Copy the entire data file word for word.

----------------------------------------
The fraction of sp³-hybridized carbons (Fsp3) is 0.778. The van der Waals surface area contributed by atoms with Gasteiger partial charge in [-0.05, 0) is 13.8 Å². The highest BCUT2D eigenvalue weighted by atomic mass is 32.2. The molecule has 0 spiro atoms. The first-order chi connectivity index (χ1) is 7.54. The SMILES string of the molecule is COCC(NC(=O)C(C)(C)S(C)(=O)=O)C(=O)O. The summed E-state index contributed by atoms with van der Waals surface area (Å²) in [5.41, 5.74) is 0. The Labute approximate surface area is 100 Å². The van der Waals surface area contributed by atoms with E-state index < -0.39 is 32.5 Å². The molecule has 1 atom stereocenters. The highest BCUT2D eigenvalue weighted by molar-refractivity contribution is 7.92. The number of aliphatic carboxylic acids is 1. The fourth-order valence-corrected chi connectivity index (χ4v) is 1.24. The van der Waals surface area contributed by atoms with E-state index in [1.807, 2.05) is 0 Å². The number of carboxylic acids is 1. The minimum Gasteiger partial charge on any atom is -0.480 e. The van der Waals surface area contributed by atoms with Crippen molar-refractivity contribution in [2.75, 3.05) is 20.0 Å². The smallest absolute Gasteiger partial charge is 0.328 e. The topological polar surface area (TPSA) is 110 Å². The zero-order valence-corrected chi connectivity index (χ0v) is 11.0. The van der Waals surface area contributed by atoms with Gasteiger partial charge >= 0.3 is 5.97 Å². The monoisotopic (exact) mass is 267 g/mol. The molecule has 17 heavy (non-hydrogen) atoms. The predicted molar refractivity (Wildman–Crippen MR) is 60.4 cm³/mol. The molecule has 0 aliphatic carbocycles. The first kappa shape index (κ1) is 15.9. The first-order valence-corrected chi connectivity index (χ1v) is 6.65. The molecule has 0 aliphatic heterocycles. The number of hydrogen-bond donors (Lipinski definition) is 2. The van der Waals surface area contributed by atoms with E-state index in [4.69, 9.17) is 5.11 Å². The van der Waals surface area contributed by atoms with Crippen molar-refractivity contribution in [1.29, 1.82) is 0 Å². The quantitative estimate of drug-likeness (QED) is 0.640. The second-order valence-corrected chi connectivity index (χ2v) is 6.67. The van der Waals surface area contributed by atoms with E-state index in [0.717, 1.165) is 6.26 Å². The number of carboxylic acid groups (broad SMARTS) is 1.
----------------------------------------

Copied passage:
The fraction of sp³-hybridized carbons (Fsp3) is 0.778. The van der Waals surface area contributed by atoms with Gasteiger partial charge in [-0.05, 0) is 13.8 Å². The highest BCUT2D eigenvalue weighted by atomic mass is 32.2. The molecule has 0 spiro atoms. The first-order chi connectivity index (χ1) is 7.54. The SMILES string of the molecule is COCC(NC(=O)C(C)(C)S(C)(=O)=O)C(=O)O. The summed E-state index contributed by atoms with van der Waals surface area (Å²) in [5.41, 5.74) is 0. The Labute approximate surface area is 100 Å². The van der Waals surface area contributed by atoms with E-state index < -0.39 is 32.5 Å². The molecule has 1 atom stereocenters. The highest BCUT2D eigenvalue weighted by molar-refractivity contribution is 7.92. The number of aliphatic carboxylic acids is 1. The fourth-order valence-corrected chi connectivity index (χ4v) is 1.24. The van der Waals surface area contributed by atoms with E-state index in [1.807, 2.05) is 0 Å². The number of carboxylic acids is 1. The minimum Gasteiger partial charge on any atom is -0.480 e. The van der Waals surface area contributed by atoms with Crippen molar-refractivity contribution in [2.75, 3.05) is 20.0 Å². The smallest absolute Gasteiger partial charge is 0.328 e. The topological polar surface area (TPSA) is 110 Å². The zero-order valence-corrected chi connectivity index (χ0v) is 11.0. The van der Waals surface area contributed by atoms with Gasteiger partial charge >= 0.3 is 5.97 Å². The monoisotopic (exact) mass is 267 g/mol. The molecule has 17 heavy (non-hydrogen) atoms. The predicted molar refractivity (Wildman–Crippen MR) is 60.4 cm³/mol. The molecule has 0 aliphatic carbocycles. The first kappa shape index (κ1) is 15.9. The first-order valence-corrected chi connectivity index (χ1v) is 6.65. The molecule has 0 aliphatic heterocycles. The number of hydrogen-bond donors (Lipinski definition) is 2. The van der Waals surface area contributed by atoms with E-state index in [4.69, 9.17) is 5.11 Å². The van der Waals surface area contributed by atoms with Crippen molar-refractivity contribution in [1.29, 1.82) is 0 Å². The quantitative estimate of drug-likeness (QED) is 0.640. The second-order valence-corrected chi connectivity index (χ2v) is 6.67. The van der Waals surface area contributed by atoms with E-state index in [0.717, 1.165) is 6.26 Å². The number of carboxylic acid groups (broad SMARTS) is 1.